SAFE CITY?: Criminologist Professor Tim Prenzler says data doesn't support Ipswich City Council's claims about crime reduction but the council has stood by its CCTV network saying it directly contributed to 1123 arrests since 2013.
SAFE CITY?: Criminologist Professor Tim Prenzler says data doesn't support Ipswich City Council's claims about crime reduction but the council has stood by its CCTV network saying it directly contributed to 1123 arrests since 2013. Nadine Shaw

Expert slams council Safe City CCTV claims

A RESPECTED Queensland criminologist says there is no evidence Ipswich's network of surveillance cameras has reduced crime.

Sunshine Coast University's Professor Tim Prenzler has reviewed 30 years of data associated with the Ipswich City Council Safe City network.

His work, summarised in an academic paper to be submitted to a UK crime journal, found claims made by various Ipswich councillors about the network's impact on crime were not supported by any data.

In February, as the council was considering installing new cameras, it said the network had "proved a major success in keeping Ipswich safe".

"Since 1994, there had been more than 9700 arrests as a direct result of Safe City's observations and actions," a council press release stated.

"There have also been over 7500 reviews of footage and more than 5000 images released to police for investigation and prosecution purposes."

Yet police data shows no significant shift in Ipswich crime rates.

Prof Prenzler, who was repeatedly denied access by the council to any council Safe City data during his study, labelled the Ipswich case a "mystery of failed crime prevention".

"The data from the council indicates that footage from the cameras may have assisted police in arrests, but this does not translate into convictions nor does it translate into a higher crime clearance rate from the program compared to other locations in Queensland," Prof Prenzler said.

 

Professor Tim Prenzler, Program Coordinator, Bachelor of Criminology and Justice School of Law, University of the Sunshine Coast.
Professor Tim Prenzler, Program Coordinator, Bachelor of Criminology and Justice School of Law, University of the Sunshine Coast.

He said, in theory, the network's significant coverage and frequent contact with police should have resulted in an effective system, however, the study found no cause-and-effect relationship between the expanding network and the rate of cases solved.

In October 2014, at the 20th anniversary of the Safe City Program's launch, former mayor Paul Pisasale said there had been "a reduction in incidents of crime by 70 per cent", one of many similar statements over the years.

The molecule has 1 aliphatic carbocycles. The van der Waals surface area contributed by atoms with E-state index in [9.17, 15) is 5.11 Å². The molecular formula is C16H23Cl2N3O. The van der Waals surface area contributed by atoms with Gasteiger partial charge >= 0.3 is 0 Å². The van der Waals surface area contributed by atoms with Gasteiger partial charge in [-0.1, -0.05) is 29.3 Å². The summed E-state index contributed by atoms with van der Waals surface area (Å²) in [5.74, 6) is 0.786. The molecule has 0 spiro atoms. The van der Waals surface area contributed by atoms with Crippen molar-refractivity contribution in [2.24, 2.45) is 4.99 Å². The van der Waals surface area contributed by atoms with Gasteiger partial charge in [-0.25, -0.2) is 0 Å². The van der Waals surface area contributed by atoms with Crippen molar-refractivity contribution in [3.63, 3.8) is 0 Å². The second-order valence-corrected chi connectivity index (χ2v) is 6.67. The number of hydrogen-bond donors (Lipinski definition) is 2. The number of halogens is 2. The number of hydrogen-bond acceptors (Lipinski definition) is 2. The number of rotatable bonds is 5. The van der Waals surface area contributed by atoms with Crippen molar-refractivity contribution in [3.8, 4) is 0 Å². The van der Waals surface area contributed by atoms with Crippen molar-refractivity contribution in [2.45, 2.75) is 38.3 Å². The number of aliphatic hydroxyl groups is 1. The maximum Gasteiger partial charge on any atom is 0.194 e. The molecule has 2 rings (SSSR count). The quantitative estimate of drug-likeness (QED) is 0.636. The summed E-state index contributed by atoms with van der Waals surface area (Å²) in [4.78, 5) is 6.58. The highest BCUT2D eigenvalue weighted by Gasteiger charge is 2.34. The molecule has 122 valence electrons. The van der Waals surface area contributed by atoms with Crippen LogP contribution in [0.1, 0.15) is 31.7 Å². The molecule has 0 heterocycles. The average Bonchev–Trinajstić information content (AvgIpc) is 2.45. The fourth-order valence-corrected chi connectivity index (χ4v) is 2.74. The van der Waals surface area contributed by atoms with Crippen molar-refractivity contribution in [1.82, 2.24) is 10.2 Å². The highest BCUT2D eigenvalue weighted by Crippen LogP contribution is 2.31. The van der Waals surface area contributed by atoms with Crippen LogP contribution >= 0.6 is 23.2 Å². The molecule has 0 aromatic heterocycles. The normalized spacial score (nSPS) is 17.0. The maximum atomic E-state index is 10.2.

Available police crime data shows crime and clearance rates in Ipswich are on par with other areas. Case clearance rates in Ipswich are marginally higher than in Logan City, which launched its own CCTV network in 2001.

Queensland Police said the Safe City network was regularly used as a tool to "assist with the detection of offenders for serious crimes including arson, armed robbery, theft, wilful damage, and assaults" with the weekend's fire at the old RACQ building on the corner of Roderick St offering a recent example.

The QT has requested more police data, to be provided within 10 weeks, although, the council says comparisons of data with citywide or Ipswich police district data cannot be made "owing to geographical limitations of camera coverage".

Ipswich City Council was the first local government in Queensland to establish a CCTV network with the first cameras installed in 1994.

The system was launched in response to an increase in crime in Ipswich CBD including assaults, thefts, alcohol related incidents, drugs, and volatile substance abuse, the council says.

The program began with about 13 cameras in Ipswich city centre which monitored "known hot spots of activity", a council spokesperson said.

Today there are about 300 cameras in the network.

The Safe City network has been heralded across the country by the Local Government community as an example of the successful use of CCTV in preventing and reducing crime.

When asked, Ipswich council stood by its "public safety" CCTV system saying success had been achieved through its early and on-going partnerships with the Queensland Police Service.

The council would not say how much money had been spent on the CCTV network since 1994. In 2011-2012 an expansion - four cameras covering Rosewood and Walloon - cost $650,000, with $400,000 funded by ratepayers and $250,000 from the Federal Government.

Safe City aids in 1123 arrests since 2013: council says

THE council claims observations via its Safe City Network of cameras has directly led to 1123 arrests since 2013.

According to Ipswich City Council, there has been a remarkable reduction in public nuisance offences within the area covered by the Safe City Cameras, down to about 120 offences in 2016 from about 325 in 2013.

The council's data also shows a significant drop in assaults from almost 100 offences in 2013 to just under 50 in 2017.

Police data shows Ipswich crime rates following a similar trajectory to the rest of the state. The number of assault offences per 100,000 population in Ipswich, for the 2016-2017 year, is 414.

The same figures for Brisbane are 283, however, Ipswich's figures are more impressive the Queensland average at 457.

Queensland Police figures also indicate minimal difference between crime clearance rates in Ipswich and the rest of the state.

Clearance rates means police were able to solve the crime.

In 2001, the Ipswich clearance rate for offences against the person was 62.1 per cent. In 2010, that improved to 75 per cent, however, the trajectory over those years follows the same pattern as the rest of the state.



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